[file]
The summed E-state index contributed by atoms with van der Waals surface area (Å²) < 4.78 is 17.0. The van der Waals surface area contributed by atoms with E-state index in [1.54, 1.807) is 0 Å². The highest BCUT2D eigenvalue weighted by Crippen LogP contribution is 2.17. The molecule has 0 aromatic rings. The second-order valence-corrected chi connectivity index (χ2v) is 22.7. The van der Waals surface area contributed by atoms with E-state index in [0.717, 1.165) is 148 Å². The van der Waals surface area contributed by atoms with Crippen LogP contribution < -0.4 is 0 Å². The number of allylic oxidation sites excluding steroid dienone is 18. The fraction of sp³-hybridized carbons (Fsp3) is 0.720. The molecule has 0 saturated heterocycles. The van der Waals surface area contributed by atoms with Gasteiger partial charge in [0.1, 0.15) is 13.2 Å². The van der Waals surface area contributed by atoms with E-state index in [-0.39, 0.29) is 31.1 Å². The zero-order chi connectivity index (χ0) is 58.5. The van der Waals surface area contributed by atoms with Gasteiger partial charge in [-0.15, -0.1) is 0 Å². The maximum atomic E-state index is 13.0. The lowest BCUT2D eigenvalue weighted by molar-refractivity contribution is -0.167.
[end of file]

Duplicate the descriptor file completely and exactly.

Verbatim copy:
The summed E-state index contributed by atoms with van der Waals surface area (Å²) < 4.78 is 17.0. The van der Waals surface area contributed by atoms with E-state index in [1.54, 1.807) is 0 Å². The highest BCUT2D eigenvalue weighted by Crippen LogP contribution is 2.17. The molecule has 0 aromatic rings. The second-order valence-corrected chi connectivity index (χ2v) is 22.7. The van der Waals surface area contributed by atoms with E-state index in [0.717, 1.165) is 148 Å². The van der Waals surface area contributed by atoms with Crippen LogP contribution < -0.4 is 0 Å². The number of allylic oxidation sites excluding steroid dienone is 18. The fraction of sp³-hybridized carbons (Fsp3) is 0.720. The molecule has 0 saturated heterocycles. The van der Waals surface area contributed by atoms with Gasteiger partial charge in [0.1, 0.15) is 13.2 Å². The van der Waals surface area contributed by atoms with E-state index in [-0.39, 0.29) is 31.1 Å². The zero-order chi connectivity index (χ0) is 58.5. The van der Waals surface area contributed by atoms with Gasteiger partial charge in [-0.15, -0.1) is 0 Å². The maximum atomic E-state index is 13.0. The lowest BCUT2D eigenvalue weighted by molar-refractivity contribution is -0.167.